andrew_uk, on Feb 14 2005, 10:43 PM, said:
Ignore the spin, prices are falling.
While vested interests (mortgage lenders) use the black art of 'Seasonal Adjustment' to produce house price statistics which show a stable or even rising market the most important body has clearly stated that house prices fell.
The Land Registry figures, from the only body that does not make money from rising prices, have shown that national house prices fell between October and December last year by 2.7%, with London falling 3.7%.
These figures are based on actual sales prices which means that they represent transactions agreed last summer when prices traditionally rise, not fall.
Looking at more recent figures, Rightmove.co.uk - a company 29% owned by Countrywide Plc, the UK's largest estate agent - has stated that prices have fallen in five out of the last six months.
Incidentally, Countrywide - which owns John D Wood and Bairstow Eves estate agents, and others - has recently made 6% of its workforce redundant.
The forum members of www.HousePriceCrash.co.uk expect an average 30% fall in prices over the next three years. With a growing number of prominent academics and economists forecasting between this and even larger falls we may have underestimated the drop.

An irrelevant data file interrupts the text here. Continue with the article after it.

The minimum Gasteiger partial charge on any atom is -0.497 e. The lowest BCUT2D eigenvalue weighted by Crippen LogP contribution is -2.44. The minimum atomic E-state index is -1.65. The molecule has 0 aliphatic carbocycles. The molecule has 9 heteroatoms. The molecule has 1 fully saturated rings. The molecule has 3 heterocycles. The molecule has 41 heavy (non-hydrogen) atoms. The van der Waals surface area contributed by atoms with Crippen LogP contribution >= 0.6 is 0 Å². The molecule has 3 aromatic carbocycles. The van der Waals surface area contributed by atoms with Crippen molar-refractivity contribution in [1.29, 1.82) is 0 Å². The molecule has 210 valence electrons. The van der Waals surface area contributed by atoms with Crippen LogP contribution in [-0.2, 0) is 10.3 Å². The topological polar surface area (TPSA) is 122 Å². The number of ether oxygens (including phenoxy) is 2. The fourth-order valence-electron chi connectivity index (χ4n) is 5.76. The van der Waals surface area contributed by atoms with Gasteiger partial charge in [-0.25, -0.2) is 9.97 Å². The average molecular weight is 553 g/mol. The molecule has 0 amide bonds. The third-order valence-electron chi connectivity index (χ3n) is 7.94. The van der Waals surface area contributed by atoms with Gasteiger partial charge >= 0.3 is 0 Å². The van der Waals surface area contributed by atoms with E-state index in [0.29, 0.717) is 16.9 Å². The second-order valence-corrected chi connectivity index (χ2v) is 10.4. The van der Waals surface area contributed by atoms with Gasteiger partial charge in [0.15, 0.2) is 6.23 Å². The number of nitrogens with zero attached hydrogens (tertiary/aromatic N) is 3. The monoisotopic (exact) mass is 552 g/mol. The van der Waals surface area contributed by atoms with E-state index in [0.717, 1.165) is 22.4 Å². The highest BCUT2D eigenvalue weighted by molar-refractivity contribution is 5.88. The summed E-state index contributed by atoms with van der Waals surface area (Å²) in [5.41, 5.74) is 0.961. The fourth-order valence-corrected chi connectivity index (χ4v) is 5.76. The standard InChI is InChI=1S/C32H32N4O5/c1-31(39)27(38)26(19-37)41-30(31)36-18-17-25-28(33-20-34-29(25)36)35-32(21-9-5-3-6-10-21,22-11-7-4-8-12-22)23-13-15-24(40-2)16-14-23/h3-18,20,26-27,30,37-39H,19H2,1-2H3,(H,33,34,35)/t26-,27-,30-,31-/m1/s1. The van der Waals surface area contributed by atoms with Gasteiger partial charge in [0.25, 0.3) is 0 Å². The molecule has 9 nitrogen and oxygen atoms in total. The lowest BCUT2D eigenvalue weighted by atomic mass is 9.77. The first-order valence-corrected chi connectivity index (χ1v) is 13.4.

The only hope for a recovery in prices put forward by estate agents etc would have been an increase in transaction numbers but instead they are falling. Sales last quarter were down by 22% in the £100-£150K range and down 40% for properties below £100K.
Buyers - mainly investors - are increasingly worried about buying at the top of the market and with the massive number of available rented property they seem to have gone on buying strrike.
As the fall in prices gains momentum, will these people buy into a falling market? We do not think this is likely.
The chance of a quick sale has now passed for many and we recommend that anyone who bought in the last two years should seriously consider reducing there debt levels and focus on reducing their mortgage.
The recent offer of a 130% mortgage - a mortgage that instantly puts the owner into negative equity - shows lenders are more interested in their profits than the welfare of their customers.
But don't take our word for it. Look around. Talk to colleagues and friends who are trying to sell, Look at the special offers on new developments and count the number of 'To Let' and 'For Sale' signs. Then ask yourself: if everything is so rosy, why are estate agents shedding staff. Then think, what should you do in a falling market? If you are serious about selling keep your price 20% below the 'market'.
Here is my effort.